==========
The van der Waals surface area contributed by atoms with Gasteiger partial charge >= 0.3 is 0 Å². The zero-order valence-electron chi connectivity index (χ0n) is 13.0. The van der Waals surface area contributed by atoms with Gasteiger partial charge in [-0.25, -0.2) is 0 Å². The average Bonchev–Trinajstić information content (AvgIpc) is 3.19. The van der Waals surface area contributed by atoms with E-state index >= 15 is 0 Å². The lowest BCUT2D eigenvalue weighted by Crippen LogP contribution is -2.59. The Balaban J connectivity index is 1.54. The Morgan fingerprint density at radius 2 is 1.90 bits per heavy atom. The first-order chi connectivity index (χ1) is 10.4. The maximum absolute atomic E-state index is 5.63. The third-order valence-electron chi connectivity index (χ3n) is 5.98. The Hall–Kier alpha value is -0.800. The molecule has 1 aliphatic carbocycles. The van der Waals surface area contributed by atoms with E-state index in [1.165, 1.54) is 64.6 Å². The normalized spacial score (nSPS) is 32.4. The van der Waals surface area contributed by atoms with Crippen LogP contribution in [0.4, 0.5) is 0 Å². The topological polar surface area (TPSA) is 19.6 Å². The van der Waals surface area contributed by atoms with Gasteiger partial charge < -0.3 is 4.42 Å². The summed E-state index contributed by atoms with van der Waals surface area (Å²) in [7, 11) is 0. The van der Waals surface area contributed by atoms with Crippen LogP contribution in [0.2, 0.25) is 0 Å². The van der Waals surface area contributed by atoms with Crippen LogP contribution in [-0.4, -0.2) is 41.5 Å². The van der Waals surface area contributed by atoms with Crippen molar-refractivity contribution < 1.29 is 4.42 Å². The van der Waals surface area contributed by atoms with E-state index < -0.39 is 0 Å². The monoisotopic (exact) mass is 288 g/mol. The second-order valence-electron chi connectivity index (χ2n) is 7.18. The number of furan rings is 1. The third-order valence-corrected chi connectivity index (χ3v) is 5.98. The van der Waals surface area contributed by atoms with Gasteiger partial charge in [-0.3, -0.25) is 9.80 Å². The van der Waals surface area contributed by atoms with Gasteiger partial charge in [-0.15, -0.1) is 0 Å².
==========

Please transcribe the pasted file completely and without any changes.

The van der Waals surface area contributed by atoms with Gasteiger partial charge >= 0.3 is 0 Å². The zero-order valence-electron chi connectivity index (χ0n) is 13.0. The van der Waals surface area contributed by atoms with Gasteiger partial charge in [-0.25, -0.2) is 0 Å². The average Bonchev–Trinajstić information content (AvgIpc) is 3.19. The van der Waals surface area contributed by atoms with E-state index >= 15 is 0 Å². The lowest BCUT2D eigenvalue weighted by Crippen LogP contribution is -2.59. The Balaban J connectivity index is 1.54. The Morgan fingerprint density at radius 2 is 1.90 bits per heavy atom. The first-order chi connectivity index (χ1) is 10.4. The maximum absolute atomic E-state index is 5.63. The third-order valence-electron chi connectivity index (χ3n) is 5.98. The Hall–Kier alpha value is -0.800. The molecule has 1 aliphatic carbocycles. The van der Waals surface area contributed by atoms with E-state index in [1.165, 1.54) is 64.6 Å². The normalized spacial score (nSPS) is 32.4. The van der Waals surface area contributed by atoms with Crippen LogP contribution in [0.4, 0.5) is 0 Å². The topological polar surface area (TPSA) is 19.6 Å². The van der Waals surface area contributed by atoms with Gasteiger partial charge < -0.3 is 4.42 Å². The summed E-state index contributed by atoms with van der Waals surface area (Å²) in [7, 11) is 0. The van der Waals surface area contributed by atoms with Crippen LogP contribution in [0.2, 0.25) is 0 Å². The van der Waals surface area contributed by atoms with Crippen LogP contribution in [-0.4, -0.2) is 41.5 Å². The van der Waals surface area contributed by atoms with Crippen molar-refractivity contribution < 1.29 is 4.42 Å². The van der Waals surface area contributed by atoms with E-state index < -0.39 is 0 Å². The monoisotopic (exact) mass is 288 g/mol. The second-order valence-electron chi connectivity index (χ2n) is 7.18. The number of furan rings is 1. The third-order valence-corrected chi connectivity index (χ3v) is 5.98. The van der Waals surface area contributed by atoms with Gasteiger partial charge in [-0.3, -0.25) is 9.80 Å². The van der Waals surface area contributed by atoms with Gasteiger partial charge in [-0.15, -0.1) is 0 Å².